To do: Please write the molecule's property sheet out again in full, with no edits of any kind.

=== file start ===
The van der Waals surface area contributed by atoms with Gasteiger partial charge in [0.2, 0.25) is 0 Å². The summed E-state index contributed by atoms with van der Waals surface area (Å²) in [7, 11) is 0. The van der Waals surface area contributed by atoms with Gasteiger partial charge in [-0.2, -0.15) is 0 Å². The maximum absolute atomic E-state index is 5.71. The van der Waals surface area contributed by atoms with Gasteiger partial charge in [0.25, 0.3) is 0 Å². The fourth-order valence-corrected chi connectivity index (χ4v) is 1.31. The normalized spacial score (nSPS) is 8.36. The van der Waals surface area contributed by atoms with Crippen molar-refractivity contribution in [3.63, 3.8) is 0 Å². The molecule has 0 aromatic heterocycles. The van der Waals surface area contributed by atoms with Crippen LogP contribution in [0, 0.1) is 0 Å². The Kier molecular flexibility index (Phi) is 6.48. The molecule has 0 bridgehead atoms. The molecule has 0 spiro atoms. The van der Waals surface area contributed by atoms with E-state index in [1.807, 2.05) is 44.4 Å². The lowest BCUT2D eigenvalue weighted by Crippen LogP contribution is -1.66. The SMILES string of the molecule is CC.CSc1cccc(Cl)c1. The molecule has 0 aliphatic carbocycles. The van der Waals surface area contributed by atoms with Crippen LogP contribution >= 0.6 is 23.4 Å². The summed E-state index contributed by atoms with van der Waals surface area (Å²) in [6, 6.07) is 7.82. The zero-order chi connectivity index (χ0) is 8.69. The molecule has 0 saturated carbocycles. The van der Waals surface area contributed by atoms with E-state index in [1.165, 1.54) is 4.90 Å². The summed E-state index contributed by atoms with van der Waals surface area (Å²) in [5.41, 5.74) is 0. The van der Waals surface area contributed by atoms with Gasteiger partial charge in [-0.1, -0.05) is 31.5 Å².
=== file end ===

The van der Waals surface area contributed by atoms with Gasteiger partial charge in [0.2, 0.25) is 0 Å². The summed E-state index contributed by atoms with van der Waals surface area (Å²) in [7, 11) is 0. The van der Waals surface area contributed by atoms with Gasteiger partial charge in [-0.2, -0.15) is 0 Å². The maximum absolute atomic E-state index is 5.71. The van der Waals surface area contributed by atoms with Gasteiger partial charge in [0.25, 0.3) is 0 Å². The fourth-order valence-corrected chi connectivity index (χ4v) is 1.31. The normalized spacial score (nSPS) is 8.36. The van der Waals surface area contributed by atoms with Crippen molar-refractivity contribution in [3.63, 3.8) is 0 Å². The molecule has 0 aromatic heterocycles. The van der Waals surface area contributed by atoms with Crippen LogP contribution in [0, 0.1) is 0 Å². The Kier molecular flexibility index (Phi) is 6.48. The molecule has 0 bridgehead atoms. The molecule has 0 spiro atoms. The van der Waals surface area contributed by atoms with E-state index in [1.807, 2.05) is 44.4 Å². The lowest BCUT2D eigenvalue weighted by Crippen LogP contribution is -1.66. The SMILES string of the molecule is CC.CSc1cccc(Cl)c1. The molecule has 0 aliphatic carbocycles. The van der Waals surface area contributed by atoms with Crippen LogP contribution >= 0.6 is 23.4 Å². The summed E-state index contributed by atoms with van der Waals surface area (Å²) in [6, 6.07) is 7.82. The zero-order chi connectivity index (χ0) is 8.69. The molecule has 0 saturated carbocycles. The van der Waals surface area contributed by atoms with E-state index in [1.165, 1.54) is 4.90 Å². The summed E-state index contributed by atoms with van der Waals surface area (Å²) in [5.41, 5.74) is 0. The van der Waals surface area contributed by atoms with Gasteiger partial charge in [-0.1, -0.05) is 31.5 Å².